Globe Poll: So Much Data, So Little Context

Conflict and controversy are marketable media commodities and stability is just plain boooooorrrring. Thus we have Sunday’s Boston Globe story based on the newspaper’s poll showing that if Martha Coakley loses to Charlie Baker in November it might be attributed to disloyal Democratic followers of Steve Grossman.

It might be more informative to explore why some races (2014 primaries thus far, Patrick-Baker contest in 2010) are so stable but as I said, stability is boooooorrrring.

Where an election post-mortem has always been a ritual around here the weekly Boston Globe poll now gives us the opportunity for election pre-mortems. The Globe’s Sunday theory is that if Charlie Baker overcomes Martha Coakley’s persistent lead in the polls, Baker should thank Democratic candidate Steve Grossman, whose voters seem primed to vote Baker over Coakley.

At least Grossman gets blamed this time, and not Coakley’s purported poor campaigning skills. Whoops. No, her campaigning mistakes from 2010 are being partly blamed for the defection of Grossman voters. Let no campaign narrative go reported without returning to the Myth of Martha’s Mistakes.

There are other contexts that go unreported though. Why has the Democratic primary race been so stable? This seems hugely disappointing to some in the media who would like to break up the lazy hazy crazy days of summer with a dramatic primary. (Not to mention Democratic delegates whose strong feelings for Grossman and Berwick as yet go unnoticed by the Democratic electorate).  Is the Globe story an indication that the paper of record has given up on the primary and is turning to the general already?

On the topic of stability, could Coakley’s persistent 2014 advantage over Baker be like 2010, when Governor Deval Patrick held a stable lead over Baker throughout the year? Do the frustrated Democrats who are Baker’s target usually return to their partisan home?

In May 2010 Patrick was ahead of Baker and never gave up that advantage, though it did close somewhat; all that despite some fairly gruesome job approval and direction of the state numbers. Why?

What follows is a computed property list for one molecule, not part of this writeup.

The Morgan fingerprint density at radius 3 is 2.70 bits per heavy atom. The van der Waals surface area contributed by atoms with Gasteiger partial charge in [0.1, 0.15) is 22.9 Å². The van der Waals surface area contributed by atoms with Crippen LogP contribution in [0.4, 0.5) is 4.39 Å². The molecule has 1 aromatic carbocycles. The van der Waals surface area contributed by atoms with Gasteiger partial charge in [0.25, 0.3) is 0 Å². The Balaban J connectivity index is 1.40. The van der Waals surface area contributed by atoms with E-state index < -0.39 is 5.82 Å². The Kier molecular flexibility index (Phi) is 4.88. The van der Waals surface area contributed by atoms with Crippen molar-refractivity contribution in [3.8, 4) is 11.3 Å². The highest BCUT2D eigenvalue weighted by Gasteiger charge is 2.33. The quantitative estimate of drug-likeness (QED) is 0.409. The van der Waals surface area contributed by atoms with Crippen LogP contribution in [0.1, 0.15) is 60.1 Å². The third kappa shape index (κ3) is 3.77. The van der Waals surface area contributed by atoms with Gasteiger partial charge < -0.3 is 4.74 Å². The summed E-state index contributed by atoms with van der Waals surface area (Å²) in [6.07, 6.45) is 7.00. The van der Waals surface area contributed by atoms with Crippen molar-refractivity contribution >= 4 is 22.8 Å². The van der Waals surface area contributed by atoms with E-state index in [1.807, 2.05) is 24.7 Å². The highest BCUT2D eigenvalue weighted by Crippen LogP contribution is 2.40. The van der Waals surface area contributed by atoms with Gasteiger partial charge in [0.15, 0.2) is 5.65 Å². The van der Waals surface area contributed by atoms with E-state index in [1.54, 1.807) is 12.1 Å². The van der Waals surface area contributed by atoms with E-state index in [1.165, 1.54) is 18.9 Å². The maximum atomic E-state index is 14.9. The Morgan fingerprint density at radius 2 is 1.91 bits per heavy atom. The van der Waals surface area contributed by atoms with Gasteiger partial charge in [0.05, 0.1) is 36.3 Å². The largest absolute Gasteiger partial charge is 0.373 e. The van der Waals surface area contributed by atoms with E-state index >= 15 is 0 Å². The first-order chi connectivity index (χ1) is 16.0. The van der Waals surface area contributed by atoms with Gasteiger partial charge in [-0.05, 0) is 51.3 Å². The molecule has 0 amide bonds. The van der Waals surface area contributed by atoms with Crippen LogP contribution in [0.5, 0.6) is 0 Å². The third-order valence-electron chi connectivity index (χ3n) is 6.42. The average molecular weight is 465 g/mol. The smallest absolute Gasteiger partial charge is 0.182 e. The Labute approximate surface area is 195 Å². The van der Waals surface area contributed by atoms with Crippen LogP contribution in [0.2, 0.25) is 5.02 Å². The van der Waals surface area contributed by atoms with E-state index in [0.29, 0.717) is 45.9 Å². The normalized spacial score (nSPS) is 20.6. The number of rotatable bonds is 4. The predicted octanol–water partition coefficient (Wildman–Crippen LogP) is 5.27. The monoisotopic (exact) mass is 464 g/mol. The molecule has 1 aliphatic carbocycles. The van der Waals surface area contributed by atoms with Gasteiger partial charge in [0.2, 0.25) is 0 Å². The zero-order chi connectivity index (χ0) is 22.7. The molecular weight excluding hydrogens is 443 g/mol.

As I’ve mentioned before, Professor Dan Hopkins work on gubernatorial races in recent years has found them as partisan as presidential contests within the states. In other words, a Democrat (like Patrick) has a bigger advantage in a Democratic state than previously recognized, as does a Republican in a GOP state.

Who are these potential Democratic and Independent voters for Baker anyway? Are Grossman voters really going to abandon their party for Baker? Well, one function of campaigns is to remind partisans why they prefer their party to the other. In the October 24, 2010 Globe poll Patrick was winning only 71% of Democrats, in a MassInc Polling Group post-election poll 79% of Democrats reported voting for the Governor. In the Globe’s October 29, 2014 poll Elizabeth Warren was being backed by 72% of Democrats. According to exit polls, 89% of Democrats voted for her. Should Coakley prevail in the primary it is likely that Grossman, a true party man, will immediately endorse her and turn on Baker.

According to the MPG post-election poll in 2010, Baker received the votes of 50% of Independents. Brown got 59% in the 2012 exit poll. So the Independent vote is important but we don’t know much about it. For instance, nationally in presidential elections, Independent leaners vote nearly as partisan as party registrants, and only about 10% are truly independent Independents. That doesn’t seem to track here, but we just don’t know. It would seem reasonable to expect that some percent of Independents always vote Democratic here, some vote Republican, and some are true independent Independents. But how many, and who are they?

If you have read this far you might be thinking, this guy has many questions and few answers. Booooorrring. If so I promise an upcoming post in which I predict that Martha Coakley’s November defeat will be caused by John Silber.



About Maurice T. Cunningham

Maurice T. Cunningham is Associate Professor of Political Science at the University of Massachusetts at Boston. He teaches courses in American government including Massachusetts Politics, The American Presidency, Catholics in Political Life, The Political Thought of Abraham Lincoln, American Political Thought, and Public Policy. His book Maximization, Whatever the Cost: Race, Redistricting and the Department of Justice examines the role of the DOJ in requiring states to maximize minority voting districts in the Nineties. He has published articles dealing with the role of the Catholic Church in Massachusetts politics and on party politics in the state. His research interests focus upon the changing political culture of Massachusetts.
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